Super flow-on effects widespread

INDIVIDUAL superannuation investors may feel powerless when it comes to influencing company directions, but put the money into the hands of a fund manager and the influence stretches far beyond just controlling individual companies.

World Bank director of social protection Robert Holzmann, speaking at a business breakfast last week while in Perth to address the International Federation of Ageing Global Conference, believes compulsory or contractual savings has influenced industry sectors, regulators and governments throughout the world.

Professor Holzmann said the effects of funded pensions such as compulsory superannuation not only led to an increase in private and national savings but also accelerated the financial market development and reform process, improved resource allocation and efficiency while achieving a higher growth path.

“Pension funds contribute to a major diversification in investments. It makes the system more stable, and contractual savings also make the market more liquid,” he said.

“It also leads to efficiency in bringing companies together with labour.”

Besides this it improves corporate governance and financial market regulation, innovation and competition in the banking sector.

“Well-developed financial markets can lead to a permanently higher growth rate.”

While efficiency was improving in the flow of capital to target companies, superannuation fees and charges, and charges from other financial institutions were draining the economy, Professor Holzmann said.

Administrative fees around the world were typically in the range of 10 to 30 per cent of contributions, or 0.5 to 2 per cent of assets under management.

Professor Holzmann said a central clearing house for all super funds, such as already existed in Sweden, Poland and Croatia would be helpful, so that the role of the fund manager was limited to that of a manager.

Yet for all its sphere of influence, managed superannuation funds had not been able to withstand the plummeting markets. Internationally, equities have fallen 25 per cent in the past year.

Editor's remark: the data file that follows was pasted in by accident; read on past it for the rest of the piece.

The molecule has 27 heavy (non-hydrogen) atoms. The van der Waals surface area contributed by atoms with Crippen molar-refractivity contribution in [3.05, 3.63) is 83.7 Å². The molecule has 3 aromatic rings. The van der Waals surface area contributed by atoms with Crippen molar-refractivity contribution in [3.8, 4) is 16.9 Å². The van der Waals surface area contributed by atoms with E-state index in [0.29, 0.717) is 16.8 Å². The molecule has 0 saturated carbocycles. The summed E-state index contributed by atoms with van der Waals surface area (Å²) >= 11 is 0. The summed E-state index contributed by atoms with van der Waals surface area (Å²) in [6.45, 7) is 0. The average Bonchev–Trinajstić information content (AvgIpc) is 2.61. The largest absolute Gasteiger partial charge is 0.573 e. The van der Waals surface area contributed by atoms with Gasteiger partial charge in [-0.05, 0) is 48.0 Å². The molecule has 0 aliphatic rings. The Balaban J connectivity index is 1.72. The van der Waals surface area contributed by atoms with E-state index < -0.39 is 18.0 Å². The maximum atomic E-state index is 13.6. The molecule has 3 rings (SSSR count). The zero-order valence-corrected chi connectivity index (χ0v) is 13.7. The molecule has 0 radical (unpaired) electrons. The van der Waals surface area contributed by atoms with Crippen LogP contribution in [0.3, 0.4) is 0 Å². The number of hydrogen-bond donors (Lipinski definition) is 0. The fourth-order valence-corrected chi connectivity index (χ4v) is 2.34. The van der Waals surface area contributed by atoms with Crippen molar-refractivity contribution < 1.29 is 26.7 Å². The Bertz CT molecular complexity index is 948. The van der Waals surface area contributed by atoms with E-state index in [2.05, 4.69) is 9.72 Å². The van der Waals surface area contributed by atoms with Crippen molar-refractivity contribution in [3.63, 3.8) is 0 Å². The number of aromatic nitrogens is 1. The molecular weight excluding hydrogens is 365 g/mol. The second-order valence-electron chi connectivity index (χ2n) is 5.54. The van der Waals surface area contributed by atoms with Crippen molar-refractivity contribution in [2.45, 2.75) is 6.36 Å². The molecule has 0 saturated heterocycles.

The ‘brains trust’ of the funds management industry, as the Morningstar Expert Asset Allocation Panel likes to be called, met earlier this month for its quarterly meeting and was cautiously optimistic about the future.

The panel based its optimism on five factors – the technical state of the equity market; a ‘muddle through’ economic outlook; reduced investor expectations on corporate profits but increased confidence that corporates will deliver against them; the relative valuations of international equities versus international bonds; and continued growth in our own economy, through a lowing rate.

The panel felt that, in the current environment, the relative valuations of equities versus bonds favoured equities. This was not only because of the equity markets’ current ‘pricing for failure’ but also because bonds appeared to be very overvalued by historical standards.

On the downside, the level of debts now being carried by both US households and corporates would act to constrain growth and profits, the panel said.

Current members are Donal Curtin, international economic consultant, Merv Peacock AMP Henderson Global Investors chief investment officer Asia-Pacific, JB Were Investment Management’s Suzanne Branxton, Merrill Lynch’s David Hudson, JP Consulting Jonathan Pain, Armstrong Jones’ David McClatchy and BT Financial Group CEO Craig Stobo.

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